• 15 x 18 1/2 in. (38.1 x 47 cm.), Frame: 40 x 30 1/2 in. (101.6 x 77.5 cm.)
  • Artist Name:
  • Abraham Lincoln
  • Medium:
  • Partially printed DS

Accepted Forms of Payment:

ACH, American Express, Discover, MasterCard, Money Order / Cashiers Check, Paypal, Personal Check, Visa, Wire Transfer


Unless otherwise indicated, we do our own in-house worldwide shipping!

Applicable shipping and handling charges will be added to the invoice. We offer several shipping options, and remain one of the few auction houses who proudly provides professional in-house shipping as an option to our clients. All items will ship with signature required, and full insurance. Most items are sent via Federal Express, with P. O. Box addresses being sent through USPS. We insure through Berkley Asset Protection with rates of $.70 per $100 of value, among the lowest insurance rates in the industry. Our shipping department cameras document every package, both outgoing and incoming, for maximum security. In addition, we compare our shipping and handling rates against those of other auction houses, to ensure that our charges are among the lowest in the trade.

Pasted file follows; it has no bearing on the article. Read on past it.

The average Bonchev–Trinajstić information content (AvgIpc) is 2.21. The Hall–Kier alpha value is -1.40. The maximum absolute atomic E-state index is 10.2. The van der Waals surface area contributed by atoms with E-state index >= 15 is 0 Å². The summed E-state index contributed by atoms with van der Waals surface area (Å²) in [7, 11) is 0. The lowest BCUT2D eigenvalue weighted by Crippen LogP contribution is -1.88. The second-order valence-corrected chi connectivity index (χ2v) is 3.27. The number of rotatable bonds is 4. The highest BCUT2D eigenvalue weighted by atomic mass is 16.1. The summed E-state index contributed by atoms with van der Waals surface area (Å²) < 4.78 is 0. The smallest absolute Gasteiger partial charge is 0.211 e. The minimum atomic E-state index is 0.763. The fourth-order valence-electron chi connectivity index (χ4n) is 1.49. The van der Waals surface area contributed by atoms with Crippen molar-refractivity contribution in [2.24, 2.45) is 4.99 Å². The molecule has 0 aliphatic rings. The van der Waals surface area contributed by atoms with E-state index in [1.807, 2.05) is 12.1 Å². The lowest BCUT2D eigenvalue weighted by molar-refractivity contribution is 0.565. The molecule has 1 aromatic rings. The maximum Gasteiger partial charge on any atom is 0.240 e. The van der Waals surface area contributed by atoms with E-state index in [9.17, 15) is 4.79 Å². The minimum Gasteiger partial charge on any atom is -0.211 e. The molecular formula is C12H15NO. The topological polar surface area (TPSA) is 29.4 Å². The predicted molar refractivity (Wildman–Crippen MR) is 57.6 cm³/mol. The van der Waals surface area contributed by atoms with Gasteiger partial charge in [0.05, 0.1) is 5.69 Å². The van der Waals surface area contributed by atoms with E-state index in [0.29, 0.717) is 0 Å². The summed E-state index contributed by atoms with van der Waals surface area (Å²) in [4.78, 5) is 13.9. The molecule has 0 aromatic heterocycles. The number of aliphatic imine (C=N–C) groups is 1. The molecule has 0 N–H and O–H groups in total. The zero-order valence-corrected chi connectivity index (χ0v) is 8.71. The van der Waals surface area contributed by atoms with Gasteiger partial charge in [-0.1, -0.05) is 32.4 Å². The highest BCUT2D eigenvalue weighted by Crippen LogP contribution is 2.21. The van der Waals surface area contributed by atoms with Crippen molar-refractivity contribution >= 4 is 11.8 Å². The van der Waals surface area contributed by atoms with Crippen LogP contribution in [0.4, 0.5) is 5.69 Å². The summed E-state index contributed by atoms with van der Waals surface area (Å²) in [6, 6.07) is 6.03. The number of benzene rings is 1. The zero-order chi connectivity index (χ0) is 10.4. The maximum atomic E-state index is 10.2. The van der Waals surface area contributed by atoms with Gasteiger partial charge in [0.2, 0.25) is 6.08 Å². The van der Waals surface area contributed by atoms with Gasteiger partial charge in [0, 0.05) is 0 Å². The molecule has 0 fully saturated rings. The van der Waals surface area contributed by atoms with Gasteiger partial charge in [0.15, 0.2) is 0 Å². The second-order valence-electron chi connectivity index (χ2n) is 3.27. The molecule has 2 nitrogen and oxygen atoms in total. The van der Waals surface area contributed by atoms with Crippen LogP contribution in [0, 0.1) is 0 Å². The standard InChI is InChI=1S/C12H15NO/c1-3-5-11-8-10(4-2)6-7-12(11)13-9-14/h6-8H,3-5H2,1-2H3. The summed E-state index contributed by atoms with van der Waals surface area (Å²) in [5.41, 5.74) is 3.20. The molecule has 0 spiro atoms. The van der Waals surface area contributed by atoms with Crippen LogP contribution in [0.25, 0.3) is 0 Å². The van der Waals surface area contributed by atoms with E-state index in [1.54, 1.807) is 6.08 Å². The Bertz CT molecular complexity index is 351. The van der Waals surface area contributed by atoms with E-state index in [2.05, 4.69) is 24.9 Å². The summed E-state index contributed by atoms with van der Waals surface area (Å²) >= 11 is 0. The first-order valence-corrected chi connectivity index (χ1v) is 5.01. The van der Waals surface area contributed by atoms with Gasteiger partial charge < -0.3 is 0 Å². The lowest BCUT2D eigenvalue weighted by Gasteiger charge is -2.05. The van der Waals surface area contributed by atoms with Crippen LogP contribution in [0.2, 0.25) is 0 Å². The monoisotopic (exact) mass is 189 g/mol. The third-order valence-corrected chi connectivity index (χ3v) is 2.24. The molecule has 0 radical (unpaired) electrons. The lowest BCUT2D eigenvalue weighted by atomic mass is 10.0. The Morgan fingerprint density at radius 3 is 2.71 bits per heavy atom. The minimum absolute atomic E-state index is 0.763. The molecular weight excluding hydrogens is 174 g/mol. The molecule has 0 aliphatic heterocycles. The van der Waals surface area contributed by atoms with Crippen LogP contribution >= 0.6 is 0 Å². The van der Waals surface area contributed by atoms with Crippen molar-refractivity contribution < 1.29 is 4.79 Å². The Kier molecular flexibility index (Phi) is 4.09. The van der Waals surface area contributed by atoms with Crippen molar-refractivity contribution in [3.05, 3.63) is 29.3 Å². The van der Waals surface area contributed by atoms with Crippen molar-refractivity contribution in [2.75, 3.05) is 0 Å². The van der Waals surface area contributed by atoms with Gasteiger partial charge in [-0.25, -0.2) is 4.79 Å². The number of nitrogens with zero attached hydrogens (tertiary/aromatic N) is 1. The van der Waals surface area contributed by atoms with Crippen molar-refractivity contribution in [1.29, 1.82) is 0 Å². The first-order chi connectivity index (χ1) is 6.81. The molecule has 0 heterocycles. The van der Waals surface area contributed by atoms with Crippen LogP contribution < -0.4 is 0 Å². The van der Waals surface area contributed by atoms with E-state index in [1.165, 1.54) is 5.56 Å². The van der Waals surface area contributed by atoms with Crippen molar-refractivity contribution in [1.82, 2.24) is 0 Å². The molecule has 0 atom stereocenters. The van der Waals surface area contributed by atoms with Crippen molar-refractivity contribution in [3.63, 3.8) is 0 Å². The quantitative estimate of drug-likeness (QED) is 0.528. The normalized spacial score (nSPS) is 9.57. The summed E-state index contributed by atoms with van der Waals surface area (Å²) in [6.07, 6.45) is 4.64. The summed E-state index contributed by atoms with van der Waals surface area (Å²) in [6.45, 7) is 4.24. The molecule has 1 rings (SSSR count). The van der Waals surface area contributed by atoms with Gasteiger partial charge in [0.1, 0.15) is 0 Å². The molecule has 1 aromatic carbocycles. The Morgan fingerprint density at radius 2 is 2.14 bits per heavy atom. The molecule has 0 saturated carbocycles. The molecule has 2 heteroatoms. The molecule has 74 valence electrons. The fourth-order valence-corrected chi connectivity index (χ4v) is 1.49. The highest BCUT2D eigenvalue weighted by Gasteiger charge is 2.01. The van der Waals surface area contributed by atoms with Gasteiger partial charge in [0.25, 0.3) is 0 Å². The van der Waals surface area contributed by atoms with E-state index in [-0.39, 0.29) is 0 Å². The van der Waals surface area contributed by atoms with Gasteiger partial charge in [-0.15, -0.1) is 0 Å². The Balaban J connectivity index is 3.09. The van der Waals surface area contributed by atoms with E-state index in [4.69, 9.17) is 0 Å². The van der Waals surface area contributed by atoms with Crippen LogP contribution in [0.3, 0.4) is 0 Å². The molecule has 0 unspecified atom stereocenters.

Upon winning your item(s), you will receive an invoice with our in-house shipping and handling fees included. ***We will ship to the address as it appears on your invoice. If any changes to the shipping address need to be made, you must inform us immediately.***

International shipments: In order to comply with our insurance provider, all international shipments will be sent via Fed Ex and customs paperwork will show a value of $1.00. International buyers should contact our office directly with any questions regarding this policy.